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Tag: In Memoriam (31-40 of 69)

British horror author James Herbert dies at 69

He was a “Grand Master” of horror and rats were one of his specialties.

British horror writer James Herbert, whose best-selling spine-tinglers included “The Rats” and “The Fog,” has died at age 69.

Herbert’s publisher, Pan Macmillan, said he died Wednesday at his home in Sussex, southern England. It did not disclose the cause.

The London-born Herbert studied graphic design, print and photography before finding work at an advertising agency.

His first novel, “The Rats” — which depicted London being overrun by mutant flesh-eating rodents — took 10 months to complete and was published in 1974. It sold 100,000 copies in three weeks and was later turned into a film.

He went on to write 23 novels, selling 54 million copies around the world.

Most recent bestsellers included “Nobody True” and “The Secret of Crickley Hall,” which was turned into a three-part series for BBC television that aired in December.

Jeremy Trevathan, Herbert’s editor for ten years at Macmillan, said Herbert had the “rare distinction” of seeing his novels deemed classics of the horror genre within his lifetime.

“It’s a true testament to his writing and his enduring creativity that his books continued to be huge bestsellers right up until his death,” Trevathan said in a statement. “His death marks the passing of one of the giants of popular fiction in the 20th century.”

Herbert was named an Officer of the Order of the British Empire, or OBE, by Queen Elizabeth II in 2010 — the same year he was named “Grand Master of Horror” by the World of Horror Convention.

He is survived by his wife Eileen and three daughters.

Legendary music biz executive Clive Davis opens up about Whitney Houston, Kelly Clarkson, and his own bisexuality in new memoir


It is almost easier to list the artists legendary music business executive Clive Davis hasn’t worked with than the ones he has during his half century-long career. Suffice it to say that the founder of Arista and J Records and the current chief creative officer of Sony Music Entertainment has overseen releases by everyone from voice-of-his-generation Bob Dylan to Milli Vanilli who, as it turned out, weren’t even the voices of themselves.


'Three Cups of Tea' co-author David Oliver Relin dies at age 49


David Oliver Relin, co-author of the 2006 best-selling inspirational memoir Three Cups of Tea, died on Nov. 14 in Oregon at age 49. Relin had been suffering from depression and committed suicide, according to a family spokesperson.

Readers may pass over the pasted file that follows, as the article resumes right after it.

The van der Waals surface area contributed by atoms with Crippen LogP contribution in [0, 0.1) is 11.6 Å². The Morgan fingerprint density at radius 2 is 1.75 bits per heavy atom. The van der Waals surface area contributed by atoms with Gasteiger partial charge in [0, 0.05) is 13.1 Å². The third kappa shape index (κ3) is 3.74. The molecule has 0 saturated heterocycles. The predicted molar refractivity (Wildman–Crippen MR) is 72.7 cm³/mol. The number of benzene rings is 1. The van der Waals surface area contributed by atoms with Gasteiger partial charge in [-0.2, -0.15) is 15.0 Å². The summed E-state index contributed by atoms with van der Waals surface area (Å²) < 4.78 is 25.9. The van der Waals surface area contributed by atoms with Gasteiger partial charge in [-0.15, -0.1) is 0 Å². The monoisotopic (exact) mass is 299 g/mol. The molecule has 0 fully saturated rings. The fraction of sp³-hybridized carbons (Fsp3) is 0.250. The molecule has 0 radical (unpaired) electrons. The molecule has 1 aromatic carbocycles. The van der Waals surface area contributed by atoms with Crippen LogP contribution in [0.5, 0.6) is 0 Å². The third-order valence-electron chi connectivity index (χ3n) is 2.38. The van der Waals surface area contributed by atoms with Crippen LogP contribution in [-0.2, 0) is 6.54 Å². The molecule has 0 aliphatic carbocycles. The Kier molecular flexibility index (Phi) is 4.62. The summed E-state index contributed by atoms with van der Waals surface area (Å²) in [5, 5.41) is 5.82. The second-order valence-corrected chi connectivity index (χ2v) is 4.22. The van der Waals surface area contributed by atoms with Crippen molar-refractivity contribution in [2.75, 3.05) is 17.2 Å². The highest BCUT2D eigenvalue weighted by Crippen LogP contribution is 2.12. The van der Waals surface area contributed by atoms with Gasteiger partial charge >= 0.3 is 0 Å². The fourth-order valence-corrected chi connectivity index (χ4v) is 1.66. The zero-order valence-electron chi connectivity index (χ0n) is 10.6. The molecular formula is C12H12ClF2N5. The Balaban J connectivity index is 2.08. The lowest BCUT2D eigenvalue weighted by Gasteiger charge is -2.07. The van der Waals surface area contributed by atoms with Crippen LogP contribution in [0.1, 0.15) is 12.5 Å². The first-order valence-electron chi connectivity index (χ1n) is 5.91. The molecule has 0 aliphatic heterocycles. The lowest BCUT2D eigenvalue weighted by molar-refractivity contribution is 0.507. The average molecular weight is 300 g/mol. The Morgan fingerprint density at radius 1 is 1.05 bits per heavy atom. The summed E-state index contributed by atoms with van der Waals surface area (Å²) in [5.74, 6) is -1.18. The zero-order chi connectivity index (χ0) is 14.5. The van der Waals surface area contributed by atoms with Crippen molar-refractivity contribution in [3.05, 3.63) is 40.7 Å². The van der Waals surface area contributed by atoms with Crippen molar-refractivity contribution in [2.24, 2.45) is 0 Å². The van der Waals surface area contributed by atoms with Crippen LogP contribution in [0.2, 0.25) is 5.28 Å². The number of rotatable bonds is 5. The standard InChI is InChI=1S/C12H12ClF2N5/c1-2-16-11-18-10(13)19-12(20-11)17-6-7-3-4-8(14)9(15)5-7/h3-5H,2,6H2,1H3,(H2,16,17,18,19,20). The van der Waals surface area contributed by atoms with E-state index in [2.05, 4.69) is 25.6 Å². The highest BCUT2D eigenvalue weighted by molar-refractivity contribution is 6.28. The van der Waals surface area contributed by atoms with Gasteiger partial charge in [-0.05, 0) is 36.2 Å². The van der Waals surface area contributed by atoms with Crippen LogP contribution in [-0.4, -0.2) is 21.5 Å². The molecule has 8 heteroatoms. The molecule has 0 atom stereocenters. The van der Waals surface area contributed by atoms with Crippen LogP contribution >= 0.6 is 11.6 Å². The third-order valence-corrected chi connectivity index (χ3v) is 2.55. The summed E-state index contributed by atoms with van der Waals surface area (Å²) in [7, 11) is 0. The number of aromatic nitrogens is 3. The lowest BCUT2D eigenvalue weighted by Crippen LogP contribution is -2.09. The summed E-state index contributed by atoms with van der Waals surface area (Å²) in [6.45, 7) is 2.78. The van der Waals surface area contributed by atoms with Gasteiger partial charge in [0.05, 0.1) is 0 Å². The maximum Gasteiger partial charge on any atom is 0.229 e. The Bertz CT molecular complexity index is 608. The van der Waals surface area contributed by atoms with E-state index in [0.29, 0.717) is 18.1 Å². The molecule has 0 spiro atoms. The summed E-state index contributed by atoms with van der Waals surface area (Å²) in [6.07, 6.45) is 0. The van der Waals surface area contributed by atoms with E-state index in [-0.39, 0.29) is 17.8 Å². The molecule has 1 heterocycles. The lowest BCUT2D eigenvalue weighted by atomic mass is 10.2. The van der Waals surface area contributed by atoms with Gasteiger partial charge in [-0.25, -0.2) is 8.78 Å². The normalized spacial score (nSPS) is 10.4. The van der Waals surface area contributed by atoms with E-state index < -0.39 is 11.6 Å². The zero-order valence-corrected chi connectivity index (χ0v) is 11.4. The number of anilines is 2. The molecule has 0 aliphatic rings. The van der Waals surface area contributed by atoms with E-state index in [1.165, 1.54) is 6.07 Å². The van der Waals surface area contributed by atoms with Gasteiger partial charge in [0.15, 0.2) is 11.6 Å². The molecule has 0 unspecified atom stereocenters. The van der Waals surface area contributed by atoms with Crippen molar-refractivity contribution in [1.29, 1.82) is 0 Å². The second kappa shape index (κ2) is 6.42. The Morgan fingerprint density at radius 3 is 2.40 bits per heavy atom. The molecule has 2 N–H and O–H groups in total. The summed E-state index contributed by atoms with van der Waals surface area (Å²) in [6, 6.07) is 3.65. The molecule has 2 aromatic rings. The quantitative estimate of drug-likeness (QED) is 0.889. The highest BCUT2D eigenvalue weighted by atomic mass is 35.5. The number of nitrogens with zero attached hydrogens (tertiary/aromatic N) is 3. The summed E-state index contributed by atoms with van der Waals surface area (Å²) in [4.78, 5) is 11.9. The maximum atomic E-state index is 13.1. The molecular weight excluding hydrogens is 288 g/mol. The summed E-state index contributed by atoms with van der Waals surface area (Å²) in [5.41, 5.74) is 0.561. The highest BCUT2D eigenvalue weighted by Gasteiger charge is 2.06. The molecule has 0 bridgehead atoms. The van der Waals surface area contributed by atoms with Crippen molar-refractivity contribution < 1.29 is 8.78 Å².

The book, co-authored with Greg Mortenson, came under fire in 2011 when 60 Minutes and author Jon Krakauer alleged that it misrepresented or fabricated basic facts, particularly passages about Mortenson’s rescue by the citizens of Korphe, Pakistan, and the number of schools built by Mortenson’s charity, the Central Asia Institute. READ FULL STORY

David Rakoff, author and 'This American Life' contributor, dies at 47

UPDATED: David Rakoff — a sharp, sardonic wit who delighted listeners of This American Life and readers of his books of essays — died after a two-year fight with cancer on Thursday. He was 47.

Born in Canada, Rakoff started his career in publishing, where he struck up a friendship with author and humorist David Sedaris. Through Sedaris, Rakoff also got to know an NPR reporter named Ira Glass, and when Glass started his hour long public radio show This American Life, Rakoff was one of its earliest contributors. (He’s also one of the rare few who has guest hosted the show.) “[His death] was no surprise,” Glass wrote Friday on the This American Life blog. “He’d been talking about it for months. He even named August as when it would happen. We’ve watched him get weaker and sicker. But still it’s hard not to be stunned. … He was my friend, our friend here at the radio show, and our brother in creating the program, making it into what it’s become. We loved him. We’ll miss him.”

Through his This American Life appearances and his books of collected essays, including 2001’s Fraud and 2005’s Don’t Get Too Comfortable, Rakoff quickly established his singular worldview: A bemused, trenchant pessimism, informed in equal measure by his Jewish cultural heritage, his homosexuality, and his inveterate loyalty to his adopted home of New York City. READ FULL STORY

Novelist Gore Vidal dies at age 86

How do you sum up a career as eclectic as that of Gore Vidal, who died Tuesday at age 86 of complications from pneumonia? He was a novelist, of course, the acclaimed author of 25 novels (from scandalous best-sellers like Myra Breckinridge to scholarly works like Burr and Lincoln). But he also wrote more than 200 essays, seven plays (his 1960 political drama The Best Man had a critically praised revival on Broadway in 2012 starring James Earl Jones and Angela Lansbury), and nobody knows how many TV and movie scripts (including an uncredited rewrite on the 1959 classic Ben-Hur). He was a political pundit who famously came close to fisticuffs with William F. Buckley Jr. during a live TV debate at the 1968 Democratic National Convention. He was also an actor (in movies such as Gattaca and With Honors), a game show panelist (What’s My Line?), and a frequent guest on Johnny Carson’s sofa (where he made witty banter during 16 Tonight Show appearances, almost as many as Charo).

“I never thought about myself as a ‘personality,’’’ Vidal told EW back in 2006, when he was promoting Point to Point Navigation, a second volume of personal memoirs. “To go around in a purple suit or something just to get attention — that’s not my style. But you’ve got to amuse yourself somehow, you know? And I find that being on TV is a lot more amusing than actually watching it.’’